Dog owners are being warned not to use human toothpaste to clean their pet’s teeth. The RSPCA, a leading UK pet charity, is concerned that owners are brushing their dog’s teeth with shop-bought minty toothpaste, in a bid to solve a bad breath problem.
The warning comes after a survey of 2,000 pet owners revealed that 8% of them had resorted to using breath freshening minty toothpaste on their dog. What the owners failed to take into account was that human toothpaste is potentially toxic for dogs.
Why is Human Toothpaste Dangerous for Dogs?
The toothpaste used to keep bad breath and gum disease at bay contains a number of potentially deadly ingredients (for dogs). Most over-the-counter toothpaste contains fluoride. Fluoride is an essential ingredient in the fight against tooth decay. It does wonders for human teeth, but it is bad for dogs, even in very small doses. When ingested by a dog, fluoride can cause vomiting and diarrhea. It also affects blood calcium and potassium levels, leading to serious metabolic problems.
Human toothpaste also contains xylitol, an artificial sweetener found in many products, including chewing gum, candy, and some brands of peanut butter. Xylitol is toxic to dogs. When ingested, it leads to a dramatic fall in blood sugar levels (hypoglycemia), as it stimulates the dog’s pancreas to release massive amounts of insulin.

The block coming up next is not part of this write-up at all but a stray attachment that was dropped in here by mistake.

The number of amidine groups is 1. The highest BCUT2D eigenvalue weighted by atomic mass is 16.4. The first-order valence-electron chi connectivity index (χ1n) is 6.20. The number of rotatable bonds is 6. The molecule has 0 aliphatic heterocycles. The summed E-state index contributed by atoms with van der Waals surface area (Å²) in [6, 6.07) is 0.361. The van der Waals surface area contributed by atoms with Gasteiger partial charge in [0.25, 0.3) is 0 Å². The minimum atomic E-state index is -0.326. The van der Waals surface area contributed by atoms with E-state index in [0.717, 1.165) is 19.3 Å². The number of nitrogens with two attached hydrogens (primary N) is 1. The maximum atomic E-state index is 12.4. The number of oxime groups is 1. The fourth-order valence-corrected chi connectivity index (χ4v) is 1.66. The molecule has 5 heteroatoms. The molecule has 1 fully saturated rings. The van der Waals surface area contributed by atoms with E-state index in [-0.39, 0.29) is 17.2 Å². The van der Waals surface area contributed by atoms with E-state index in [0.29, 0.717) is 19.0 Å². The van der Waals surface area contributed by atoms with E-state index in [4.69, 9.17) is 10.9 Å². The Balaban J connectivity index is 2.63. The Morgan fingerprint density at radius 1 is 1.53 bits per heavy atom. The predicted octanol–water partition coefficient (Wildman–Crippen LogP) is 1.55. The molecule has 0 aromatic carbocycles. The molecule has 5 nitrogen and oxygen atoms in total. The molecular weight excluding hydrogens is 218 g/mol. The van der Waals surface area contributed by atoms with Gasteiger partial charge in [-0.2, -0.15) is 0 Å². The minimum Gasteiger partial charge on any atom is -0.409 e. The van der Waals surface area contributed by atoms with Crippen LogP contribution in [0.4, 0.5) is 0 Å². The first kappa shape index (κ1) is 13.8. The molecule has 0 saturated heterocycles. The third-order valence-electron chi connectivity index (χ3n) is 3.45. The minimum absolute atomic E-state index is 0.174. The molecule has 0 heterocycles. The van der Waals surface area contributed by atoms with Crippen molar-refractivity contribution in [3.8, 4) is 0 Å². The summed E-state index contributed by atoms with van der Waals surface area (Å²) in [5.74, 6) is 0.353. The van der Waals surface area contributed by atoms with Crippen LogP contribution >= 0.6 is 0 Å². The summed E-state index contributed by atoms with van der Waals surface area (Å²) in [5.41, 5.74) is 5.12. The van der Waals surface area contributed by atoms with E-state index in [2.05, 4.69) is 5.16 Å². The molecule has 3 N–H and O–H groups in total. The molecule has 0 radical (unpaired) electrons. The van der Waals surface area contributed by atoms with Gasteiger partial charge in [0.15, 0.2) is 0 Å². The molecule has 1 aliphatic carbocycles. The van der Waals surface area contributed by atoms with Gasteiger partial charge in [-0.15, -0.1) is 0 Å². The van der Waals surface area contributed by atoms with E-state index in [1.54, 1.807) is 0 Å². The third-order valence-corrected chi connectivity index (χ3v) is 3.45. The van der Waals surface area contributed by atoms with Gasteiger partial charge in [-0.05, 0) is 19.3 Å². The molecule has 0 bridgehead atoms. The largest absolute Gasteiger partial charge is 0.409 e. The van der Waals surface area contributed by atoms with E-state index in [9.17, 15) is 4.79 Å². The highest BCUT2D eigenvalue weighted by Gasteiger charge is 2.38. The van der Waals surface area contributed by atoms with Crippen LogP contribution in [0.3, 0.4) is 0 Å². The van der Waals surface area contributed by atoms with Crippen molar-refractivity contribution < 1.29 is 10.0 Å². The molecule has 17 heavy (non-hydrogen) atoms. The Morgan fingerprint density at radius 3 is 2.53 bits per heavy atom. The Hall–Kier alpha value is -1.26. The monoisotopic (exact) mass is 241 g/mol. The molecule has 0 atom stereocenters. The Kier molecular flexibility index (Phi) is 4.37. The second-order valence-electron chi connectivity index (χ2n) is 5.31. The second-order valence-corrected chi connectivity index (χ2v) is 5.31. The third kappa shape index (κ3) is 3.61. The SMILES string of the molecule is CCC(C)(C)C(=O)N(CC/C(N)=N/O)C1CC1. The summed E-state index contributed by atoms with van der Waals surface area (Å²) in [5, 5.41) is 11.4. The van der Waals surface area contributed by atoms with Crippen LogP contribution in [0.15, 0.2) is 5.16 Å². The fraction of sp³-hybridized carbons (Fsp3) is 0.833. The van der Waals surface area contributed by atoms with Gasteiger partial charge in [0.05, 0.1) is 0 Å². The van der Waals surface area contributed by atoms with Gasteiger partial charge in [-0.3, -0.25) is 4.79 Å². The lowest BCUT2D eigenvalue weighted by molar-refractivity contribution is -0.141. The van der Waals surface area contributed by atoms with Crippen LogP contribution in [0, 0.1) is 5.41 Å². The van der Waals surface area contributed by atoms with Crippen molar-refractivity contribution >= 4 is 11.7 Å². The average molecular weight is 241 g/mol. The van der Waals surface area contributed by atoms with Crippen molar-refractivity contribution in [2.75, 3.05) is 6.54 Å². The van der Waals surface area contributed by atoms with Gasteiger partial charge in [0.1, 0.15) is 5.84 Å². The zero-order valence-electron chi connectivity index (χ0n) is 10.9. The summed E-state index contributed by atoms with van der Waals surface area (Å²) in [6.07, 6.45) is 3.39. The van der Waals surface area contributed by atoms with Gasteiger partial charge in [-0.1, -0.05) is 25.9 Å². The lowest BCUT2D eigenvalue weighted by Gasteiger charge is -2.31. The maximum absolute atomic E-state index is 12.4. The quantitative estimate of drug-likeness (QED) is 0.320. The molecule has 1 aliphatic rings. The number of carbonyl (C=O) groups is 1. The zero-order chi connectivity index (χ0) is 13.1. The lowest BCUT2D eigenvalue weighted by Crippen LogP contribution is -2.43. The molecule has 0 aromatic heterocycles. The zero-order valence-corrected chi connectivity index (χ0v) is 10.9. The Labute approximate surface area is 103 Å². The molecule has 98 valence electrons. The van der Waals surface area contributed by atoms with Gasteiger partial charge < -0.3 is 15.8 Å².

If treated early, xylitol toxicity can quickly be brought under control. Sadly, around 250 dogs were poisoned by xylitol in 2016, and at least one of those pets died.
Use a Specialist Toothpaste for Dogs
The RSPCA is urging owners to use specialist pet toothpaste to clean their dog’s teeth each day. There are several products available for pet owners, along with toothbrushes designed for a dog’s mouth. It does take patience to get your dog used to his teeth being brushed, but this is one case where it is worth persevering.
Around 20% of dog owners are concerned about their pet’s noxious breath. Unfortunately, bad breath, along with mucus in dog poop, is a common problem in dogs, especially older pets. Bad breath is a sign of gum disease in dogs. If left untreated, gum disease can lead to abscesses, difficulties eating, and eventually tooth loss. All of these complications are painful for the dog and expensive for its owner of the pet requires veterinary intervention.
The best way to prevent problems with a dog’s gums and teeth is to pay close attention to dental hygiene. Giving a dog a dental stick that removes plaque when chewed is a quick and easy way to stay on top of the problem. However, pet owners should also try brushing their dog’s teeth once a day.
Consult a Vet for Advice on Cleaning a Dog’s Teeth
If owners need help with this, they should raise the issue at their dog’s next veterinary health check. Vets normally check a dog’s teeth as part of a general health check, so any serious issues can be dealt with before they escalate.